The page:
Stress to your preteen the importance of not opening the door if someone knocks, keeping the doors and windows locked at all times and setting the security alarm if your home has one. When my daughter first started staying home alone, there were a handful of times that I arrived after work to find her keys still hanging from the doorknob outside. I explained to her that even though she had dutifully locked the door from the inside, it didn’t matter since anyone could’ve easily unlocked it. She was still having trouble remembering to take her keys out of the door. To help her remember, I insisted she text a photo to me of the front door knob after she removed the keys. Some scientific studies have shown it takes at least 66 days to establish a habit, so I had her do this for two months. Though she complained about it a little, it was very effective and she no longer leaves her keys in the lock outside.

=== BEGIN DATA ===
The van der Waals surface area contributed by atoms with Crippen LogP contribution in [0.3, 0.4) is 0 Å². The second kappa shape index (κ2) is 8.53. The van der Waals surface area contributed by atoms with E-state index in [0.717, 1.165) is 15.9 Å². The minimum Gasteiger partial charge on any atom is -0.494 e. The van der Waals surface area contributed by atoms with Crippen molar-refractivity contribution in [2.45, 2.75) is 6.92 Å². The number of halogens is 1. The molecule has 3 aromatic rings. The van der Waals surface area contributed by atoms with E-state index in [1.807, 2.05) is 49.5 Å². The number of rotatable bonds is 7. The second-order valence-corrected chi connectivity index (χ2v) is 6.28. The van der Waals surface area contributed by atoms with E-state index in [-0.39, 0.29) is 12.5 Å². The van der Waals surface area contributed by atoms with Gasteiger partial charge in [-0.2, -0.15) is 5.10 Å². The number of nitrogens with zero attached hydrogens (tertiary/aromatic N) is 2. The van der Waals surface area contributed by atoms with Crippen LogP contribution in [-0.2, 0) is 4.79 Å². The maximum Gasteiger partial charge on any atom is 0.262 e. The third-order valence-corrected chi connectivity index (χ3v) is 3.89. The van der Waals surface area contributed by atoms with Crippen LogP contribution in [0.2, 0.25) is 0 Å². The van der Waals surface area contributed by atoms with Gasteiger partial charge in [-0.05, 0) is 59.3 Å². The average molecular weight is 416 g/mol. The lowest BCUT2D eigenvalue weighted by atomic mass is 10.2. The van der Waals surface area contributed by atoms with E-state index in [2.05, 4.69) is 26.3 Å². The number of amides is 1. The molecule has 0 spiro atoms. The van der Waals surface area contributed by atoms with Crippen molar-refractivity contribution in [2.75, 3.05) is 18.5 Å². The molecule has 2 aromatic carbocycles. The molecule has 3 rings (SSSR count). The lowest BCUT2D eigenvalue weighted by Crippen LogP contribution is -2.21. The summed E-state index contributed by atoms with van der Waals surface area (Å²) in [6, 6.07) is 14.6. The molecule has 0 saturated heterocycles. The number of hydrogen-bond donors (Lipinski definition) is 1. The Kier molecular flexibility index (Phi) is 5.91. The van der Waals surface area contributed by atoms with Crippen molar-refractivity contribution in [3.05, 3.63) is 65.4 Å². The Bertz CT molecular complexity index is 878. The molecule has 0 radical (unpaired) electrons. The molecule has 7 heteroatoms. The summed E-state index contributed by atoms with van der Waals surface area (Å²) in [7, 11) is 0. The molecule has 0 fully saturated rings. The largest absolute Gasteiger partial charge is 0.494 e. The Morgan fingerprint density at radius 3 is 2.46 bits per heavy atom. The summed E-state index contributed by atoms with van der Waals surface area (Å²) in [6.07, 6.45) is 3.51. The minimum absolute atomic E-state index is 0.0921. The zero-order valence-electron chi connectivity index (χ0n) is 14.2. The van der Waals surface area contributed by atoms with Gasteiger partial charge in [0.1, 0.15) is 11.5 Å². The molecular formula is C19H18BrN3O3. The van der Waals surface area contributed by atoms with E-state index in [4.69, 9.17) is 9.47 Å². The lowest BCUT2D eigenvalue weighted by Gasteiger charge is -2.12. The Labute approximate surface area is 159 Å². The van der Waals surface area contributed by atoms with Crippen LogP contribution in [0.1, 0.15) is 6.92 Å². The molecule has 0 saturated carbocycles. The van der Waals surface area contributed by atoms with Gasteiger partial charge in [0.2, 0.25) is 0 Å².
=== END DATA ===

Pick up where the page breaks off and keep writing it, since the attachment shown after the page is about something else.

Develop a network of emergency contacts.

It is important to establish at least one contact person that your preteen can ask to help them if they are not able to reach you. Where we live, the power and phone line services are frequently interrupted by afternoon thunderstorms, making it difficult sometimes to contact my daughter from work. When this happens, I am able to call one of our neighbors, who agreed to check on my daughter as needed. My daughter knows that she can go to this neighbor’s home in an emergency. We also keep a list of emergency contacts posted on our refrigerator, as well as storing them in my daughter’s cell phone.

Teach your preteen what to do if there is a fire.

Before leaving your preteen home alone for the first time, make sure you review proper fire extinguisher use and fire escape routes with them. Check your fire extinguishers to ensure that they are not expired and that the pressure gauge needle is still in the green zone, indicating that it is ready for use. Store them where your child can easily access them and walk your child through the steps of operation. Keep your fire escape route and safety plan posted on the refrigerator and stored on their cell phone (if they have one).